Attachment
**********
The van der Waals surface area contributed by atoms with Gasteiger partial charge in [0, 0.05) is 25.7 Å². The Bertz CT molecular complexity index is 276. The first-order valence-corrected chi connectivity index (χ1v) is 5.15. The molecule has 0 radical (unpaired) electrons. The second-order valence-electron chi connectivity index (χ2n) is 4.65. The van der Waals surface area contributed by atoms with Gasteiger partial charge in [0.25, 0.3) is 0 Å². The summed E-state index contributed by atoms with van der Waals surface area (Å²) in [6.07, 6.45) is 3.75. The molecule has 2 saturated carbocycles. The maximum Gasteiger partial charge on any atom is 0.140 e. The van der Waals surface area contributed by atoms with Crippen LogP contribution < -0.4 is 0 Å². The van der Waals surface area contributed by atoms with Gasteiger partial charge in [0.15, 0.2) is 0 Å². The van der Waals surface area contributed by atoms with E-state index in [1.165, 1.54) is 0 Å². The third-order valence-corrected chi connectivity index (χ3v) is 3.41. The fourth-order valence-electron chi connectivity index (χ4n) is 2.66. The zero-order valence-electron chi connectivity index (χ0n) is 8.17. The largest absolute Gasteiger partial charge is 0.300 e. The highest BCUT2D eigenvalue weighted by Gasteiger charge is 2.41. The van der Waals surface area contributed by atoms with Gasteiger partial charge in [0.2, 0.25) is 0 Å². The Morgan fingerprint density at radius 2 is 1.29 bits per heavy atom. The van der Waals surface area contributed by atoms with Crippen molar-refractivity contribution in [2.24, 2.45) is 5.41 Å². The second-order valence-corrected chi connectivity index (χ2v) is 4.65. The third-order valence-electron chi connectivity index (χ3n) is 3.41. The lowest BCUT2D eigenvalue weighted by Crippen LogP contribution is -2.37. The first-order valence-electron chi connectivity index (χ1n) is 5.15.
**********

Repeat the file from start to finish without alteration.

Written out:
The van der Waals surface area contributed by atoms with Gasteiger partial charge in [0, 0.05) is 25.7 Å². The Bertz CT molecular complexity index is 276. The first-order valence-corrected chi connectivity index (χ1v) is 5.15. The molecule has 0 radical (unpaired) electrons. The second-order valence-electron chi connectivity index (χ2n) is 4.65. The van der Waals surface area contributed by atoms with Gasteiger partial charge in [0.25, 0.3) is 0 Å². The summed E-state index contributed by atoms with van der Waals surface area (Å²) in [6.07, 6.45) is 3.75. The molecule has 2 saturated carbocycles. The maximum Gasteiger partial charge on any atom is 0.140 e. The van der Waals surface area contributed by atoms with Crippen LogP contribution < -0.4 is 0 Å². The van der Waals surface area contributed by atoms with Gasteiger partial charge in [0.15, 0.2) is 0 Å². The van der Waals surface area contributed by atoms with E-state index in [1.165, 1.54) is 0 Å². The third-order valence-corrected chi connectivity index (χ3v) is 3.41. The fourth-order valence-electron chi connectivity index (χ4n) is 2.66. The zero-order valence-electron chi connectivity index (χ0n) is 8.17. The largest absolute Gasteiger partial charge is 0.300 e. The highest BCUT2D eigenvalue weighted by Gasteiger charge is 2.41. The van der Waals surface area contributed by atoms with Gasteiger partial charge in [0.2, 0.25) is 0 Å². The Morgan fingerprint density at radius 2 is 1.29 bits per heavy atom. The van der Waals surface area contributed by atoms with Crippen molar-refractivity contribution in [2.24, 2.45) is 5.41 Å². The second-order valence-corrected chi connectivity index (χ2v) is 4.65. The third-order valence-electron chi connectivity index (χ3n) is 3.41. The lowest BCUT2D eigenvalue weighted by Crippen LogP contribution is -2.37. The first-order valence-electron chi connectivity index (χ1n) is 5.15.